May 18, 2009
ON THE UPSIDE
1. Fast start-up
“Cloud computing is really a no-brainer for any start-up because it allows you to test your business plan very quickly for little money. Every start-up, or even a division within a company that has an idea for something new, should be figuring out how to use cloud computing in its plan,” says Brad Jefferson, CEO of Animoto, a New York company that creates full-motion videos out of customer-selected photos and music. “Cloud computing has changed the game for entrepreneurs — the greatest part about it is that on launch day, you have the confidence that you scale to the world.”
To figure out if you’re a good cloud service prospect, first consider the variability of the resource utilization of your own IT structure, says Tom Nolle, CEO of CIMI, a high-tech consulting firm. “If you’ve got enormous peaks and valleys, you’re forced to oversupply IT resources to address the peaks. It may be significantly less costly for you to outsource the peaks,” he says.
3. Business agility.
“Your mind really changes quickly when you can solve problems using IT resources but you don’t need a long-term commitment and you don’t have to wait a long time to get them,” says Michael Crandell, CEO of RightScale, a cloud management and support company. “Cloud computing changes the whole pattern of agility at a much lower cost.”
4. Faster product development
Since moving some applications and data to Amazon’s cloud last April, Eli Lilly & Co. has seen provisioning time drop from weeks to minutes, says Dave Powers, associate information consultant at the Indianapolis company. “If I can give scientists eight weeks back on their research, that’s a huge value there,” he adds. “This is really starting to impact how we do business. We’re starting to reduce cycle times in research, which is critical for us. That’s a trickle-down effect of technology that we can make available to the scientific community.”
5. No capital expenditures
Are you out of space in your data center? Have your applications outgrown the infrastructure? Cloud computing services allow a company to shift from capital to operational expenses even in do-or-die cases, says Bernard Golden, CEO of HyperStratus, a consulting firm specializing in advanced IT technologies.
ON THE DOWNSIDE
1. Bandwidth could bust your budget
Such was the case at Sony Pictures Image Works, which considered then ruled out an external cloud service to address storage scalability challenges, says Nick Bali, senior systems engineer at the Culver City, Calif., company. Every day, Sony animators access and generate between 4 and 12 terabytes of data. “The network bandwidth we’d need to put that into someone’s cloud and to read it back is tremendous, and the cost would be so large that we might as well buy the storage ourselves rather than paying someone else for it,” he says. Now Sony is evaluating a private storage cloud, using ParaScale’s cloud storage software.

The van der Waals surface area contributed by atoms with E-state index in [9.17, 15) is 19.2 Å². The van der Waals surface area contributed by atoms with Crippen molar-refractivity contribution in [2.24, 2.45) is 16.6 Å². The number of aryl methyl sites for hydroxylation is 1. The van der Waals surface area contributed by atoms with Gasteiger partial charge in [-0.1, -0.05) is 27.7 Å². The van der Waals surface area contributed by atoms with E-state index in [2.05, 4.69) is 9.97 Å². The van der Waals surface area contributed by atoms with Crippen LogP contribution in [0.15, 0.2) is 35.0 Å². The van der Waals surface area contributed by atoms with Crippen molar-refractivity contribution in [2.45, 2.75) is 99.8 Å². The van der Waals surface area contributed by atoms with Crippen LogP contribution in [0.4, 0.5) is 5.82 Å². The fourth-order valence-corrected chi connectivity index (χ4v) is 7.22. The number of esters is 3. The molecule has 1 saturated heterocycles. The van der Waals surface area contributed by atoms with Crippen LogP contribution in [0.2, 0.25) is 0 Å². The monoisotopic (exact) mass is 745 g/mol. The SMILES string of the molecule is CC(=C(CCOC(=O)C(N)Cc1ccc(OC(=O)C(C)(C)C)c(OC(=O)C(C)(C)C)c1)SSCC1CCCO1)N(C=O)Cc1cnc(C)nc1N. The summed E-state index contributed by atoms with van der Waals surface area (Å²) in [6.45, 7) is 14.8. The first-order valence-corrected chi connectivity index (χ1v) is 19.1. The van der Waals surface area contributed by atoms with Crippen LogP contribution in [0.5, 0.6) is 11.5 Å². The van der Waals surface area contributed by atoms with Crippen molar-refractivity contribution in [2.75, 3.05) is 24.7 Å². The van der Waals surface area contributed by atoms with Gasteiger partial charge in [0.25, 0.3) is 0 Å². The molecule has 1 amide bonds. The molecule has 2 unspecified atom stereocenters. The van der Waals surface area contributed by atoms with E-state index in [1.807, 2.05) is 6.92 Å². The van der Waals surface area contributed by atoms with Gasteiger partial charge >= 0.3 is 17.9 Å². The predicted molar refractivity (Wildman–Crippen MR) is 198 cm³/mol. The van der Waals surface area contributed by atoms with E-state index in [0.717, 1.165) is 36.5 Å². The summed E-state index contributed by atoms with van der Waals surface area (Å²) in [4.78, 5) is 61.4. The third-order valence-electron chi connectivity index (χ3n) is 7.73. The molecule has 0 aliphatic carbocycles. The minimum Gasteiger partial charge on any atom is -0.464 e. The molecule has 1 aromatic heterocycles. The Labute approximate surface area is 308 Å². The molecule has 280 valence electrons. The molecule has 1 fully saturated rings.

2. App performance could suffer
A private cloud might, but a public cloud definitely wouldn’t lead to improved application performance — not when taking network latency into account, says Tony Bishop, CEO of Adaptivity, a consulting firm specializing in next-generation IT infrastructure.
“I couldn’t see an investment bank putting a latency-sensitive application on an external cloud,” adds Steve Harriman, a vice president at NetQoS.
3. Data might not be cloud-worthy
“On Day 1, we probably had eight to 10 applications that we would have loved to take into the cloud,” says Eli Lilly’s Powers. “But, knowing the type of data we had and the classification [of who could see it], we decided going through internal governance and rigor around taking care of that data would be appropriate.” And, definitely don’t put an application that provides competitive advantage or contains customer-sensitive information in the public cloud, Bishop adds.
4. Too big to scale
“The bigger you are, the bigger your IT resource pool. And the bigger your IT resource pool, the less likely it is that you’ll see any enormous financial advantage in outsourcing to the cloud,” CIMI’s Nolle says. “Cloud computing promotes better resource utilization, … but the gains are greatest when moving from relatively small consumption of resources upwards. If you’re a very large enterprise, you might find you can achieve better economy by doing your own cloud than going to an outsourced one.”
5. Human capital may be lacking
Exploring next-generation IT models requires an adventuresome spirit and technical astuteness, says HyperStratus’ Golden. “If you don’t have the human capital that’s willing to stretch and learn new things, taking on cloud computing can be very frustrating.”
Schultz is a freelance IT writer in Chicago. She can be reached at firstname.lastname@example.org.